The FDA warns pain pumps may be associated with the risk of a rare, but painful condition called Postarthroscopic Glenohumeral Chondrolysis (PAGCL), which leads to the permanent deterioration of cartilage, often requiring additional surgeries and even complete replacement of the joint.
Anesthetic infusion devices, more widely known as pain pumps, are commonly used following surgical procedures in order to reduce pain. They can be used from anywhere between a few hours to a few days after surgery.
Pain pumps consist of a pump and a catheter, which is placed in the joint of the surgical site. The pump automatically releases medication, which is delivered to the joint space by the catheter. Due to their close proximity to the actual injury, pain pumps are considered advantageous because they require smaller doses of pain medications, compared to oral drugs.
What is the problem?
However, the pain pumps were never approved by the FDA. Instead, the FDA warn pain pumps may actually cause permanent injury to patients, especially following shoulder or knee surgeries.
While the exact cause is not known, the anesthetic drugs, device material or another factor used in the pain pumps may have all caused the painful condition called Postarthroscopic Glenohumeral Chondrolysis (PAGCL), which is characterized by permanent cartilage deterioration, which may require additional surgeries or even a complete joint replacement.
Pain Pump Class Action Lawsuit
Hundreds of people who were injured by pain pumps have filed lawsuits, but they are not part of a pain pump class action. Instead, they are individual lawsuits that are proceeding separately in courtrooms around the United States.
In January 2010, a jury in Oregon awarded $4.75 million to Matthew Beale, a man who developed chondrolysis after he used the I-Flow On-Q Painbuster pain pump after bicep surgery in 2004. Lawyers have attempted to centralize the sprawling litigation in federal court, but judges denied motions in 2008 and 2010.
Symptoms of Shoulder Condrolysis
- Pain (even while sleeping or motionless)
- Decreased Range of Motion
In early 2010, the FDA released a safety alert to doctors and patients warning of the correlation between pain pumps and Postarthroscopic Glenohumeral Chondrolysis.
In the report, the FDA cited a review of 35 cases of Postarthroscopic Glenohumeral Chondrolysis between 2006 and 2008. Of the 35 cases, 34 of them occurred in the shoulder after a previous shoulder surgery. The other case occurred in the knee joint, following a knee surgery. Pain, stiffness and loss of motion were reported by patients within 2 months of their surgery and PAGCL was diagnosed an average of 8.5 months after surgery. Of the patients who developed chondrolysis after surgery, half of them required follow up surgery. Additionally, six of the cases involved pediatric patients between the ages of 16-18.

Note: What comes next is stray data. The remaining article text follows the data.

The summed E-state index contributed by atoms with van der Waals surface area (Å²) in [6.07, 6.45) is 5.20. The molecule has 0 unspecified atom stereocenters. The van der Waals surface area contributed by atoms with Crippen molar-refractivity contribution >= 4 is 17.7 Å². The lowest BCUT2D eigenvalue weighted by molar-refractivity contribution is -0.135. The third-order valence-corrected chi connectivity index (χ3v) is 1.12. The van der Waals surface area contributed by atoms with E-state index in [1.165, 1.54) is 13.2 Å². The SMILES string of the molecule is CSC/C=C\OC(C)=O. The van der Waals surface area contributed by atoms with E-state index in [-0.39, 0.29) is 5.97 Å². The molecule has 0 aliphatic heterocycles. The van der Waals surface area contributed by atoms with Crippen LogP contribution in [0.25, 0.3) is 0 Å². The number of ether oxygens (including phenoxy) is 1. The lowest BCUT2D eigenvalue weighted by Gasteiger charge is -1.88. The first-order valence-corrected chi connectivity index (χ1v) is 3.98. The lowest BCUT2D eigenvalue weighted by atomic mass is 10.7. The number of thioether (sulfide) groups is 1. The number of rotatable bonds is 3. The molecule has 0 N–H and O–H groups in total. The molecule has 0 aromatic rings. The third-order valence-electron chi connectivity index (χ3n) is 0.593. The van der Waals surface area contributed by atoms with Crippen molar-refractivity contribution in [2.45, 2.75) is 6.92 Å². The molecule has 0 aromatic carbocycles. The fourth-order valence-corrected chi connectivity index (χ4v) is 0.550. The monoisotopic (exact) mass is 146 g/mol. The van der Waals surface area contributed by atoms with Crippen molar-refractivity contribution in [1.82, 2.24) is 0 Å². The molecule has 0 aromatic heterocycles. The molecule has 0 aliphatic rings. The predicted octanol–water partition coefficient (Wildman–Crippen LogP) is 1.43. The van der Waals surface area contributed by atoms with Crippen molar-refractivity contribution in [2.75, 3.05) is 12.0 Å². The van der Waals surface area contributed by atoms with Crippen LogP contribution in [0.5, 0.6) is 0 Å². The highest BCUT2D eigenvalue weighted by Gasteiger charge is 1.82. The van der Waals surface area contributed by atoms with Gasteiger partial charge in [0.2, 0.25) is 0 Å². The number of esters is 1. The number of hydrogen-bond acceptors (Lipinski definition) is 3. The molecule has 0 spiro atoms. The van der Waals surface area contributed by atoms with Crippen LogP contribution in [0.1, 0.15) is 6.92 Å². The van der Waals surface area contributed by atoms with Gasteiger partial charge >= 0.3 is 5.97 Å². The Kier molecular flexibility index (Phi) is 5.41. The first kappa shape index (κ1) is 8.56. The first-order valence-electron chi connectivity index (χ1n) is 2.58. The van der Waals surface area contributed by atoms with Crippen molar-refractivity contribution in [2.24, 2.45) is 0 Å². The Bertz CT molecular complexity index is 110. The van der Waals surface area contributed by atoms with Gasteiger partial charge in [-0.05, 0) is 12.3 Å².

In their findings, the FDA noted that pain pumps are usually filled with anesthetics (numbing medications). The FDA explained anesthetics are only FDA approved for local or regional anesthesia or analgesia (pain killing), given at a superficial injection level. They are not FDA approved for continuous intra-articular infusions (to be used in pain pumps that go directly to the joint).
As the FDA stated, “Neither local anesthetics nor infusion devices (pain pumps) are FDA approved to be used for continuous intra-articular infusion (inside the joint). . . Health care professionals are encouraged to follow the instructions for use of elastomeric infusion devices (pain pumps), and to not use these devices for continuous intra-articular infusion of local anesthetics after orthopedic surgery.”
Postarthoroscopic Glenohumeral Chondrolysis, also referred to as PAGCL or chondrolysis, is the deterioration of cartilage material. The word “chrondrolysis” describes cells in cartilage that once dead, cannot regenerate. As the cartilage wears away, it leaves nothing behind in the joint besides bone. As a result, it causes bone to rub against bone, which is extremely painful.
What Causes Chondrolysis?
The exact cause of PAGCL is unknown. It cannot be traced back to one specific aspect of pain pumps, although there is a correlation between the two.
The FDA advised that it may be caused by the anesthetic drugs, device material or other factors in the pain pump. One possible explanation is that the amounts of medication released were too high, often at lethal levels, which killed the cartilage material.
The following medications have been included in pain pumps: